My ex lives in New York and I live in Virginia. Can I serve him with a subpoena for court in Virginia while he is in New York, or does he have to be physically present in Virginia to be served?
You have inadvertently asked a question that is on some Bar Examinations to become a lawyer. Your question concerns minimum contacts and in personam jurisdiction requirements and rules.
The United State Supreme Court has defined the parameters of the states’ power to compel nonresidents to defend suits brought against them in state court. The general rule is that the forum state may not exercise jurisdiction over a nonresident unless his or her relationship to the state is such as to make the exercise of such jurisdiction reasonable.
The test of due process holds that before a nonresident may be subjected to the personal jurisdiction of a state other than his or her residence, the forum state must establish "minimum contacts" of the nonresident with the state and show that the maintenance of the suit in the forum state does not offend "traditional notions of fair play and substantial justice." These minimum contacts must have a basis in some act by which the defendant purposefully avails himself or herself of the privilege of conducting activities within the forum state, thus invoking the benefits and protection of its laws. Jurisdiction is proper where the contacts proximately result from actions by the defendant that create a substantial connection with the forum state. Once it has been decided that a defendant purposefully established minimum contacts within the forum state, these contacts may be considered in light of other factors to determine whether the assertion of jurisdiction would comport with fair play and substantial justice. This depends on a balancing of the inconvenience to the defendant in having to defend himself or herself in the forum state against both the interest of the plaintiff in suing locally and the interrelated interest of the state in assuming jurisdiction.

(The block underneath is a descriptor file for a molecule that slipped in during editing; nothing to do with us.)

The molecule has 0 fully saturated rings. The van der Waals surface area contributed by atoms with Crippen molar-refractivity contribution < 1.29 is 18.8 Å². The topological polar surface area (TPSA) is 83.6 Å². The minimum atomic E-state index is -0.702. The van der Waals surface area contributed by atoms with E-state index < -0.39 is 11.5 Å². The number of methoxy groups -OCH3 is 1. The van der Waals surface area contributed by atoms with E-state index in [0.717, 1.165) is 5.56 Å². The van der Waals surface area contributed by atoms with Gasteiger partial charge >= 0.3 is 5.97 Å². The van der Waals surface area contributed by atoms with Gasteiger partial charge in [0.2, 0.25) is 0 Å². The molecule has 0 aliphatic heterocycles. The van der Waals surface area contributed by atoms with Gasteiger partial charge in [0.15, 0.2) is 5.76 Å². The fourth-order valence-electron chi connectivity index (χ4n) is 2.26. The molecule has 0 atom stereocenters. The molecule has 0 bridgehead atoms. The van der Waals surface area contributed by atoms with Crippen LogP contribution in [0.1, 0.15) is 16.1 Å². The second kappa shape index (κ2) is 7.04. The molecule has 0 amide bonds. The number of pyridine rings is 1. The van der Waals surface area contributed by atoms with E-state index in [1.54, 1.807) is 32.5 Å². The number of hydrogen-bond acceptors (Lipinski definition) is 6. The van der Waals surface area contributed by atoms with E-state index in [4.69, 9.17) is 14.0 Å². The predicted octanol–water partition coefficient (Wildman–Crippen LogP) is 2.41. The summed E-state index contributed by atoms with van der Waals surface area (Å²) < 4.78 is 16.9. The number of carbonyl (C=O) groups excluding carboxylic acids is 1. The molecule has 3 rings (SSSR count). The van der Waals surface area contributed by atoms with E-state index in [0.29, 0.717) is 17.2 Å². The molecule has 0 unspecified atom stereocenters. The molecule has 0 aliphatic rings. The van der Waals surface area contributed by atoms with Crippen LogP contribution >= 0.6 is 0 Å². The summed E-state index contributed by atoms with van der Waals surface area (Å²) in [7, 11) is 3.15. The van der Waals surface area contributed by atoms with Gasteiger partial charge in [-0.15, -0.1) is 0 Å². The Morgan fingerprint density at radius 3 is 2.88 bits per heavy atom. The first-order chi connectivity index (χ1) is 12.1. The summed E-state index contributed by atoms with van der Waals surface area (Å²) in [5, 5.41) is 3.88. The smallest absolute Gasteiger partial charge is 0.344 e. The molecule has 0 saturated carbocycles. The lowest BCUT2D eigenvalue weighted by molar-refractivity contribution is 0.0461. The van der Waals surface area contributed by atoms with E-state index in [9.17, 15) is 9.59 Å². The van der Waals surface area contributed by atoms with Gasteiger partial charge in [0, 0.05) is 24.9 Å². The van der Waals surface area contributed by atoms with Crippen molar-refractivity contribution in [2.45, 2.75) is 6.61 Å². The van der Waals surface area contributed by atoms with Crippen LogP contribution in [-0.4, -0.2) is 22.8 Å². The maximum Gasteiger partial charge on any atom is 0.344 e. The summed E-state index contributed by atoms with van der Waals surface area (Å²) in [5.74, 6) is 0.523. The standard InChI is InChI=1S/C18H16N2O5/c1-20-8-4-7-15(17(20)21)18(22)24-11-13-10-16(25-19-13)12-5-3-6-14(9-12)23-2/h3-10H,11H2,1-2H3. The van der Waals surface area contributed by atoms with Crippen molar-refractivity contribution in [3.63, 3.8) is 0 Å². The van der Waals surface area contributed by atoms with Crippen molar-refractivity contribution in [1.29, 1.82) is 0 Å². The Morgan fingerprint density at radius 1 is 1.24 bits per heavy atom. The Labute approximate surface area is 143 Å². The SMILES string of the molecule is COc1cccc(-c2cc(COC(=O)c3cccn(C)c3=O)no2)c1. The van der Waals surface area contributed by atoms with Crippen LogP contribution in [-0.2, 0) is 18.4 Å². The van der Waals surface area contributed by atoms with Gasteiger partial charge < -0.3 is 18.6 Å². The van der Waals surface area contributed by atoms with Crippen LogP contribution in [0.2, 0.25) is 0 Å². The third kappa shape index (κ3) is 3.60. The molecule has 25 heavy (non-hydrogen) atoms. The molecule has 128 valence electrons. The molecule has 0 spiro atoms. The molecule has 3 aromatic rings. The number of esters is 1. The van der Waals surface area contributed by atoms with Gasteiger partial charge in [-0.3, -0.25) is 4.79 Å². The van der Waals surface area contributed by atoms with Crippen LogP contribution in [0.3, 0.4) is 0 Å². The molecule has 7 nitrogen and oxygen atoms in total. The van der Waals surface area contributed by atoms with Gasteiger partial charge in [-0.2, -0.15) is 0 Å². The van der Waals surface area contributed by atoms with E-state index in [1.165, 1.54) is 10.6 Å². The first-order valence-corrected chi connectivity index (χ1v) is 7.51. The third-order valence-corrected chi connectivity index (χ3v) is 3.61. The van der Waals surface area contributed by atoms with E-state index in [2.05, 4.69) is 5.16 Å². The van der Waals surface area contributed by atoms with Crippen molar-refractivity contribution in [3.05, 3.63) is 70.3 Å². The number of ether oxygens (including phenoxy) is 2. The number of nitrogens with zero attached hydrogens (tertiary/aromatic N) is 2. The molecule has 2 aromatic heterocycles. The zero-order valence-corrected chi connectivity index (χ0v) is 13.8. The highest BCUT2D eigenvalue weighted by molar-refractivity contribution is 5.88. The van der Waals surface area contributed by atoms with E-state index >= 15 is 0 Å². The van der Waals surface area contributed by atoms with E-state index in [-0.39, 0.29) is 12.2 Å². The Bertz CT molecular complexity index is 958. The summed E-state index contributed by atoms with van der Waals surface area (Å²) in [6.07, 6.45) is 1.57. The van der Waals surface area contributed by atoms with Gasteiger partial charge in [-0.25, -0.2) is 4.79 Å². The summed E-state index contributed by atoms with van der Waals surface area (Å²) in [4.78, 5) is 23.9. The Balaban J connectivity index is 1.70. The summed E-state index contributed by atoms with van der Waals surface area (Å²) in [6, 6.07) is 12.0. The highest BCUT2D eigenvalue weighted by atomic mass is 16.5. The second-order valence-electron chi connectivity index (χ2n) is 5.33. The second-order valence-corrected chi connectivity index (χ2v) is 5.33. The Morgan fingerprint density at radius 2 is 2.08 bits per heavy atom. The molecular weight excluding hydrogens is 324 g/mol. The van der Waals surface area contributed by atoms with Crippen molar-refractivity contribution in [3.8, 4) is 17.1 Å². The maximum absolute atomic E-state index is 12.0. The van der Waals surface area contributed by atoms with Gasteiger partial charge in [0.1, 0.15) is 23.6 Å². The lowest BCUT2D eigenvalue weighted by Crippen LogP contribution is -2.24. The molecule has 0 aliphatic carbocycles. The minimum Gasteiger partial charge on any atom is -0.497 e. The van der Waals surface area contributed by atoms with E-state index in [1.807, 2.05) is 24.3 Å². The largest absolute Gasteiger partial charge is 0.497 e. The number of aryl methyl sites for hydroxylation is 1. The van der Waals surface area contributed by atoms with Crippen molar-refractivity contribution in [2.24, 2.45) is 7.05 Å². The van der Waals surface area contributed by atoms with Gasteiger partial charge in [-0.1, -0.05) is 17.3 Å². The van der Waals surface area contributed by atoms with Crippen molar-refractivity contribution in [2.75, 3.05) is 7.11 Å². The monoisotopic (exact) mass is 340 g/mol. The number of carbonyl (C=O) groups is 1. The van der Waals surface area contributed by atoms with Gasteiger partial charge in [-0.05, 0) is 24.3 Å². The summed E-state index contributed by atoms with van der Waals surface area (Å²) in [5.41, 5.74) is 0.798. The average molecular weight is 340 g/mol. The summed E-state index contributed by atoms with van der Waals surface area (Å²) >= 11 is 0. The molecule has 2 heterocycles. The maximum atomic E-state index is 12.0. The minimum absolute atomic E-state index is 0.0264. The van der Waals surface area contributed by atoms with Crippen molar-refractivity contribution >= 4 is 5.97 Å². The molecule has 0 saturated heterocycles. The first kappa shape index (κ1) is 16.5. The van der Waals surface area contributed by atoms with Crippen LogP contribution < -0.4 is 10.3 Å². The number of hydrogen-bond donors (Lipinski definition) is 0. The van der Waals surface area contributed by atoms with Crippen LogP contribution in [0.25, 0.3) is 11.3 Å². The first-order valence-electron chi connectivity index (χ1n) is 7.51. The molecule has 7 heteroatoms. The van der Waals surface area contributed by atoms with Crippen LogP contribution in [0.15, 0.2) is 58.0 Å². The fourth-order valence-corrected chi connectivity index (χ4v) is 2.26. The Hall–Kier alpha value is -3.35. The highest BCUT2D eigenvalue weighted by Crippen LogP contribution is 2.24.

In short, unless your ex owns property in, or does regular business within, Virginia you cannot force him to come to Virginia to defend.
Now, if you know that he's flying, or driving, into your State you can serve him with Process as soon as he crosses into your States' borders. Until then, he does not have to attend your State court hearing.